Am I the Right Candidate for Dental Implants?
A complete dental checkup will determine if you’re a suitable candidate for this procedure, but people with good oral health can easily get dental implants without any issues. An x-ray informs your dentist of your bone’s ability to withstand the procedure.
What’s New for Dental Implants?
Dental implants are among the most popular tooth replacement solutions. As their popularity grows, experts continue to look into dental implant materials and techniques to refine the process for future patients.
Furthermore, as technology progresses, dental professionals may improve implant methods to shorten the process while enhancing patient comfort and implant durability.
While dental implants have evolved a great deal in development and usage, the future must include alternative approaches to enhance dental implants further. It seems likely that stem cells could be used in the implementation phase for further benefits. To summarize, we can anticipate innovations in this procedure in the coming years.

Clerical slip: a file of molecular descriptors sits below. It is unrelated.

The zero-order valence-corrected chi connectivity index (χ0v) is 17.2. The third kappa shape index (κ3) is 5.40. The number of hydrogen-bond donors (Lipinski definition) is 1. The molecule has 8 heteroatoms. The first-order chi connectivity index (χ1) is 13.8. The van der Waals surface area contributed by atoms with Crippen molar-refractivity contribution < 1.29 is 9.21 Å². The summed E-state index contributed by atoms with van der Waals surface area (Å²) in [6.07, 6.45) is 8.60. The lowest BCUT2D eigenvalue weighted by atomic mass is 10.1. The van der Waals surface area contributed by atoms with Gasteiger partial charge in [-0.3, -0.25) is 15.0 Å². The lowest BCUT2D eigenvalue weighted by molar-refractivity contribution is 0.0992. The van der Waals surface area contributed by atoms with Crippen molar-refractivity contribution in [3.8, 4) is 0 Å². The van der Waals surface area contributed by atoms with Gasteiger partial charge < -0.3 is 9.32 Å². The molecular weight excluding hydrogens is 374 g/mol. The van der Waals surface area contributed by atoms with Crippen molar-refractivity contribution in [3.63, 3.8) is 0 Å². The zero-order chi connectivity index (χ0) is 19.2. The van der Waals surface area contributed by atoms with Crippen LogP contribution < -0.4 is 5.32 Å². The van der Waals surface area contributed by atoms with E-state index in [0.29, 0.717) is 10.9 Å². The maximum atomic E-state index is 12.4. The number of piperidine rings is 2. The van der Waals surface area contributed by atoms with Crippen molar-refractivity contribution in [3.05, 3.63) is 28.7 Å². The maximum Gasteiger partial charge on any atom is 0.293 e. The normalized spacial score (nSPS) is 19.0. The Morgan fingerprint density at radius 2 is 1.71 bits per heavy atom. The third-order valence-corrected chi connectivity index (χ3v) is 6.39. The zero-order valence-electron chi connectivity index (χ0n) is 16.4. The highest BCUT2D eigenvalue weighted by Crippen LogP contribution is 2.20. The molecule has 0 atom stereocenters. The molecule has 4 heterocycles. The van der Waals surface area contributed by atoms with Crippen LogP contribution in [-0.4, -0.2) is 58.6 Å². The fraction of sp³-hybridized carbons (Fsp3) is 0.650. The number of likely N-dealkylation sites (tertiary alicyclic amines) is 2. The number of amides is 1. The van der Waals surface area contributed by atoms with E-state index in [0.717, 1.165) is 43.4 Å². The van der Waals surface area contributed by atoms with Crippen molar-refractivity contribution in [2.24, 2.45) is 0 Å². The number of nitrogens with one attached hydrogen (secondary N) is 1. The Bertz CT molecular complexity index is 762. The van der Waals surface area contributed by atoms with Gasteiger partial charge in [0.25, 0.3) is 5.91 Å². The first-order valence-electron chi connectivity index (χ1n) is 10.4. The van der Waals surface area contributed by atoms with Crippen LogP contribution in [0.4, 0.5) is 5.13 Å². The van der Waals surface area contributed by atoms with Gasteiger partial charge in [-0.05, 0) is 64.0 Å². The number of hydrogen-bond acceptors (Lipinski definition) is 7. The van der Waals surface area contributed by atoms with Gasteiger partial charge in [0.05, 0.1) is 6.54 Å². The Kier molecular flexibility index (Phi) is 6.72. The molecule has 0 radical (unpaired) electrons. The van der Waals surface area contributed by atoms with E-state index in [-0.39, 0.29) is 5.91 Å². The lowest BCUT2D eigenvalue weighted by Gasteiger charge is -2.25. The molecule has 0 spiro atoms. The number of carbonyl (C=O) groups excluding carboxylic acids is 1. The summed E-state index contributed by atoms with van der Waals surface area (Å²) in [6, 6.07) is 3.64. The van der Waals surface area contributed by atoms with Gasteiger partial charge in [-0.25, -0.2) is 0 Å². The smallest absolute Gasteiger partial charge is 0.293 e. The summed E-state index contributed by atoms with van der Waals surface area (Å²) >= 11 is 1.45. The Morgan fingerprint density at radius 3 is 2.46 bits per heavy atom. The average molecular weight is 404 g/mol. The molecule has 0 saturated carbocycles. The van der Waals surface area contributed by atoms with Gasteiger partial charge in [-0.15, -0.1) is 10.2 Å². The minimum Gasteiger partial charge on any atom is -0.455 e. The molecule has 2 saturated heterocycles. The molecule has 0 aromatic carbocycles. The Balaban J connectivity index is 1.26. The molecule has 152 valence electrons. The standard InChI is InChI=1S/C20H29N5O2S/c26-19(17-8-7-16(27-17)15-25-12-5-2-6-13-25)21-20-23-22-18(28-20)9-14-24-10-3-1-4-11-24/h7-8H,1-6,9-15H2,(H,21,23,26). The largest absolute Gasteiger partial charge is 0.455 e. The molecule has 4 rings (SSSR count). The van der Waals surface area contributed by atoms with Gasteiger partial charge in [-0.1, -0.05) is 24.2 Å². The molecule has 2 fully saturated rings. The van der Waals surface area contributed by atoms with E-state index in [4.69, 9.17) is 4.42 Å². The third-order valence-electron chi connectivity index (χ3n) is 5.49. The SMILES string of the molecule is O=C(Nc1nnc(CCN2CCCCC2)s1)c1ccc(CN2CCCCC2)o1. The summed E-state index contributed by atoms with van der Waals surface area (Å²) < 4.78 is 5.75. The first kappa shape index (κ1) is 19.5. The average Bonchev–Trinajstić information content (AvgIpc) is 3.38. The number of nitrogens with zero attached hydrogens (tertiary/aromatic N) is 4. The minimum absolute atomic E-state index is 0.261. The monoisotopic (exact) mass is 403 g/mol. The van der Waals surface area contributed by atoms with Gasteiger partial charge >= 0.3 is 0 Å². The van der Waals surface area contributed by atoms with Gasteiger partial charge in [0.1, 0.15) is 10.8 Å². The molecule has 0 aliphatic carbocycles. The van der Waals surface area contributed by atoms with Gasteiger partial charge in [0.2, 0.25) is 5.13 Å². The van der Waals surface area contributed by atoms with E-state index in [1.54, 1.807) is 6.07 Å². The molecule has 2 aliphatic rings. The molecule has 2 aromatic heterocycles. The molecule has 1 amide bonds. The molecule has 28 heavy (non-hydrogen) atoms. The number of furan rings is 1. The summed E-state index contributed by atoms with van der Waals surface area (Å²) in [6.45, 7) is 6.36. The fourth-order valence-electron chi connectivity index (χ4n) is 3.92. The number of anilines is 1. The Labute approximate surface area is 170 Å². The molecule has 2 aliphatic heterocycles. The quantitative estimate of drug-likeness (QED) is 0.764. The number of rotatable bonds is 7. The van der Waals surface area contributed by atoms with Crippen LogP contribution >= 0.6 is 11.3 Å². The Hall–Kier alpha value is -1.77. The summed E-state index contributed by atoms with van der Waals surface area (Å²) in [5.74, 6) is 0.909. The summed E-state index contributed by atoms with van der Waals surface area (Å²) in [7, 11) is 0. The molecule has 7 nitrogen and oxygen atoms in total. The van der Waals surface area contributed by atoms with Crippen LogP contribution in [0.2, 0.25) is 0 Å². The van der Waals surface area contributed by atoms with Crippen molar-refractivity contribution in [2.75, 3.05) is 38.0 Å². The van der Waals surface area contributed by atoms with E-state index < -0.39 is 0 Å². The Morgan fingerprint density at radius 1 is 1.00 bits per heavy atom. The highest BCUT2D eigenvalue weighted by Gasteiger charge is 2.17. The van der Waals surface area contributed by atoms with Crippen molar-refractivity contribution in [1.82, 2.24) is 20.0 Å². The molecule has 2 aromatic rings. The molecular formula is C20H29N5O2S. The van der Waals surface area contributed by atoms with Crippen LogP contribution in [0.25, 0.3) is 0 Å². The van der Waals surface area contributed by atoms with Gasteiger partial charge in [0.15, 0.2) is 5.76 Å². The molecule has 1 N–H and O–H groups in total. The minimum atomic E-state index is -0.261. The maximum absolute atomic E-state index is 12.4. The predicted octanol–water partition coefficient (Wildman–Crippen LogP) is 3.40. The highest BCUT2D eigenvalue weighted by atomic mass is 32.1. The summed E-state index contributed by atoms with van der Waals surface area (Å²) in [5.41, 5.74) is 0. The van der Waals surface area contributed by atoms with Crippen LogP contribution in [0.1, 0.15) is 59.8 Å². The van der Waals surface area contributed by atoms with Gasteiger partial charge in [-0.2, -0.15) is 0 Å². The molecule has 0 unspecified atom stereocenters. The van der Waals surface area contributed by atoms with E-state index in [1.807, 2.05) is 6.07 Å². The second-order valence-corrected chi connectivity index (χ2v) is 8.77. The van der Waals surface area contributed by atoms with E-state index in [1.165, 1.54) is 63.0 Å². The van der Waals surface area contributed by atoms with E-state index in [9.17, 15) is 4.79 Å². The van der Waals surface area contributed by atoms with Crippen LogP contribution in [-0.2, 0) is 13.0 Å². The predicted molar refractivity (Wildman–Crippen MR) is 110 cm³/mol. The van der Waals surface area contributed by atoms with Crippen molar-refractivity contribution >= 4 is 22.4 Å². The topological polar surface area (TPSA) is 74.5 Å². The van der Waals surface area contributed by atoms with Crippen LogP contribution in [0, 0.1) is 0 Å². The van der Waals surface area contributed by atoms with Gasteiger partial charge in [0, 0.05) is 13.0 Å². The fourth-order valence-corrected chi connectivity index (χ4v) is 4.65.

Schedule your Next Dental Appointment!
No matter what material is used in constructing your dental implants, choosing a knowledgeable and experienced implant dentist is critical to their success. Give us a call at (479) 431-0280 to book an appointment with Dr. Mitchell Harper, DDS to check if you’re a candidate for a dental implant procedure and which material will suit you best.